Now it's time to discuss the tools I'll be using to run this campaign. I'm a huge fan of tools, and I find their inclusion in a game drastically changes the flavour of its play. That's what I'm hoping from each and every one of these tools!
There are three categories of GM Tools that I'm using for On the Edge of Exile
: Org Tools, Prep Tools, and Play Tools. There aren't many of them, so I'll be talking about all of them
here. This discussion will be about what I'm using, and why I'm not using alternatives.
Let's begin at the top:
Org Tools are those that help me organise the campaign, both internally and externally. They help me frame my notes, and communicate to my players.
Previously, I have recorded my notes in so many different formats, that I've pretty much seen every format of this (at least, every format that I'm aware of). Put simply, a Game Bible is a document that contains all the information that it's pertinent not to forget. That doesn't mean it contains literally everything, but that it contains the main stuff. Little details are lost at the table, and to memory, and that's fine. Big stuff goes in here.
So what does it look like? At the moment it has three sections: The Valley
which discusses any important locations, and the regions
in terms of their tags, Threats
which holds all of my Apocalypse World
style complications and story threads (discussed more in Prep Tools), and Dramatis Personae
which holds records of all the major NPCs and custom monsters or groups.
Now, why did I go this route? Previously I've used wikis or a curious program called MyInfo to plan campaigns and host their notes, but I find with that structure it leads to waffling - it becomes difficult to use the information at the table. With a single document, I am forced into brevity, otherwise it becomes impossible to use during play. No more than a page per Threat. No more than a stat-block and tags for NPCs.
Facebook & Messenger Groups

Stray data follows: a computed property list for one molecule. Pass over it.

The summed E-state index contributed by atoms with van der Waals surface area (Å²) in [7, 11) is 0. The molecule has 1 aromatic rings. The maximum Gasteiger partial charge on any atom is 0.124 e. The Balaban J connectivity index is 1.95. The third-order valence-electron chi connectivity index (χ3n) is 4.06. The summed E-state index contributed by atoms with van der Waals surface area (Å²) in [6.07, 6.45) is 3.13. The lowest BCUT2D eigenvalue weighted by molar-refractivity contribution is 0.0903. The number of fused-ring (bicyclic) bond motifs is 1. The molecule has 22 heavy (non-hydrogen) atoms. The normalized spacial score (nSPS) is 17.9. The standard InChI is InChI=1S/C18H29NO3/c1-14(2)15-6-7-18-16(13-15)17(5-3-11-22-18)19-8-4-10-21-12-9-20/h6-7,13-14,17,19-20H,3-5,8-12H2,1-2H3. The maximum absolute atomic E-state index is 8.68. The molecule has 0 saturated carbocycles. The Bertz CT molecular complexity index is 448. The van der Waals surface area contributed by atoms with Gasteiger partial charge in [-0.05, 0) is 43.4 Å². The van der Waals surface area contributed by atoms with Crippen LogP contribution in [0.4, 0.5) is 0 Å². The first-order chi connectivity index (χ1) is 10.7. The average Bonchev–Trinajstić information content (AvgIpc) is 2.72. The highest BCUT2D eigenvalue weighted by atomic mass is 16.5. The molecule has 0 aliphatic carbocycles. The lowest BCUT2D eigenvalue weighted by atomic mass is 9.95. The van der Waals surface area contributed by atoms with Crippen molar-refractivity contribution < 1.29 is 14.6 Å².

Whilst in the past I have used Trello
, a wiki, and Obsidian Portal
to host the player's hang-out area, I have found each has its problems. Trello
isn't well suited to interactions in the way I'm looking for - discussions and banter, planning for future sessions, etc. and Obsidian Portal
is, well... Let's just say it took them 2 years to respond to a support ticket, and then after I cancelled my subscription charged me for the following 2 years anyway. There's some history there! Wikis are also a little too dispersed, and they only really work if everyone is keen on filling them out. I no longer believe in giving my players homework, so I'll be avoiding that.
That leaves me with Facebook
. All my players are already on the platform, and we can now customise them pretty extensively. The Messenger
thread is being used for short form discussions, and the group is used more like a forum. Simple!
Prep Tool are those that help me prepare for the next session, naturally.
I have made a list of Threats, ala Apocalypse World which will be the main impetus behind the campaign. The idea is that each area or potential story in the game has a Threat, made up of a name, a type, a drive, several moves with some preferred moves, a description, and progress markers. The moves are ways for me to have the Threat act, and the progress markers are what will happen if the PCs don't intervene. I can't give you an example of one without fear of my players seeing it, so I'll make a fake one here:
The Evil Child
Will the Evil Child corrupt the town?
- Do something evil.